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‘Nights in my grandparents’ farmhouse were spent playing cards,’ says Paul Mallam. ‘As a young boy it was a rite-of-passage to be admitted to the table, sometimes to mind my grandmother’s hand while she made tea, and eventually to be dealt my own hand. Perhaps because of this, I have always loved Paul Cézanne’s series of paintings of card players. The players are familiar, yet also enigmatic, as we all are to each other.
‘In the 21st century most of us assume multiple identities, a little like playing cards. My own work as a lawyer particularly requires me to play many roles. My self-portrait is about all these things: my passage from a young boy desperately wanting to play at the adult’s table to a middle-aged man with a weathered face.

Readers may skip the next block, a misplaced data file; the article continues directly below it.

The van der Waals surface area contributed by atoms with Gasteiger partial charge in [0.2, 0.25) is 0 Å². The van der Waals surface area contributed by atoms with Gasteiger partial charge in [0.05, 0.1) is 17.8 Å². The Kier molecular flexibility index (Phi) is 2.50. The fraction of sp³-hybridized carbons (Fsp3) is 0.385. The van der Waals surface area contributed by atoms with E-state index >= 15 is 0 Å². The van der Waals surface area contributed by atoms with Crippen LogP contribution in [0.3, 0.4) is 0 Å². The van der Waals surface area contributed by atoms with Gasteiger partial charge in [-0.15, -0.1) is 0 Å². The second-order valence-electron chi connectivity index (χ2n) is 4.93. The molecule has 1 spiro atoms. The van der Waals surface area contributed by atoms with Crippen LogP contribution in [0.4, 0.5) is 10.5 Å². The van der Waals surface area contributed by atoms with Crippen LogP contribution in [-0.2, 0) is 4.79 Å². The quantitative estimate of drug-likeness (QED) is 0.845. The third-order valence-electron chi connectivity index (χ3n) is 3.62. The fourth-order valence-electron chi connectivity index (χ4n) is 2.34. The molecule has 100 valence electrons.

‘I painted myself in a hat and patterned shirt as I have a large collection of both. The pork pie hat is the kind of flash thing my father would have worn, connecting my older self with the young man he once was. I look across the table with the guarded, questioning countenance shared by lawyers and card players.’
Mallam is a practising lawyer, a director of the Australian World Orchestra and is currently studying at the National Art School. He has been a finalist in several of Australia’s photographic portrait prizes. This is his first Archibald Prize entry.